La posada is a uniquely Mexican form of la novena de navidad, the nine-day Catholic prayer cycle that leads up to Christmas. It starts on December 16.
It combines Christmas caroling, nativity plays, eating and drinking with a piñata party for the kids. The tradition also honors Huitzilopochtli, the national god of the Aztecs (Mexicas).
La Novena reenacts Mary’s and Joseph’s nine-day journey from Nazareth to Bethlehem where Jesus was born.
The prayer cycle contemplates a different theme each day.
The posada tradition comes from pre-literate times when a lot of teaching was done through theatre. The roots of European theatre are Greco-Roman, but in the Medieval Period (roughly 500-1500), theatre was dominated by religious plays.
A posada is an inn. If you search the word in the Latin world, you’ll be shown a bunch of hotels and Airbnbs.
The posada is a reenactment of Joseph and Mary looking for shelter on the night before Jesus was born. The community gathers in a candled procession and wanders the village looking for shelter. A couple may play the role of Mary and Joseph.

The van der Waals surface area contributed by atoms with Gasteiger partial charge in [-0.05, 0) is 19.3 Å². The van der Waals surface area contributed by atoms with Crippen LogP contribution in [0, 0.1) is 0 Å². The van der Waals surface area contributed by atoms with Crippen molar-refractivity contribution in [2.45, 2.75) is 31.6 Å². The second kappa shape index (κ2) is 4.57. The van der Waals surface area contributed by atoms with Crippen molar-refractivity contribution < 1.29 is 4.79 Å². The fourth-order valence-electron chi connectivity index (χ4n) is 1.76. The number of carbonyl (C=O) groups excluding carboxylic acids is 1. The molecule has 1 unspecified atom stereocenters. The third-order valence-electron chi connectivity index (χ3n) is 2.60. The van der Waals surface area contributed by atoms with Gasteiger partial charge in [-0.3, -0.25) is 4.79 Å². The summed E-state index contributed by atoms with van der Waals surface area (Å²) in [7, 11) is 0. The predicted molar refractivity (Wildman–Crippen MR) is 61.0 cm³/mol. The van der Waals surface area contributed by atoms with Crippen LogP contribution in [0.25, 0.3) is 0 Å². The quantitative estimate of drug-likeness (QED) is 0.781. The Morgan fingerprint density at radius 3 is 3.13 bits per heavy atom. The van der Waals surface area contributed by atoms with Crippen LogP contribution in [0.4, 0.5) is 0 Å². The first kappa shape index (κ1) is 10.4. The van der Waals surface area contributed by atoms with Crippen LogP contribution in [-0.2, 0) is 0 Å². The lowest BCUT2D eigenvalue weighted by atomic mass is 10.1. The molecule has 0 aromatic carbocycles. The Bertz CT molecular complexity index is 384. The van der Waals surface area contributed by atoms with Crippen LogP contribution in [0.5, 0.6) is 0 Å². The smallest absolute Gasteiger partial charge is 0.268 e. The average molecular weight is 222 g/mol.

At a different home each night we sing La Cancíon Para Pedir Posada (the asking for shelter song). Folks outside ask for shelter. Folks inside say there is no room. This goes back and forth a few times until the host opens the door to allow the procession inside.
Inside it’s a party. There may be religious readings and a prayer on a different theme each night. There may be nativity reenactments. But basically, it’s a family or community party with food, drinks and a piñata filled with candy for the children. The party-goers provide everything. The host only provides the space.
Tamales are traditional posada food. Those are accompanied with ponche (punch) and atole, a hot corn drink. Atole is like egg nog in the way it is popular as a holiday drink on the fall and winter festivals Day of the Dead and Las Posadas. Atole is often drunk with chocolate.
Star piñatas are popular for posadas.
The Mexican posada tradition is mixed with traditional veneration of Huitzilopochtli, the supreme sun and war god, the national god of the Mexicas (Aztecas). At his festival around the winter solstice, guests gathered at feasts where they were given small corn figurines.
So the old is part of the new and this is a really important aspect of Mexican identity.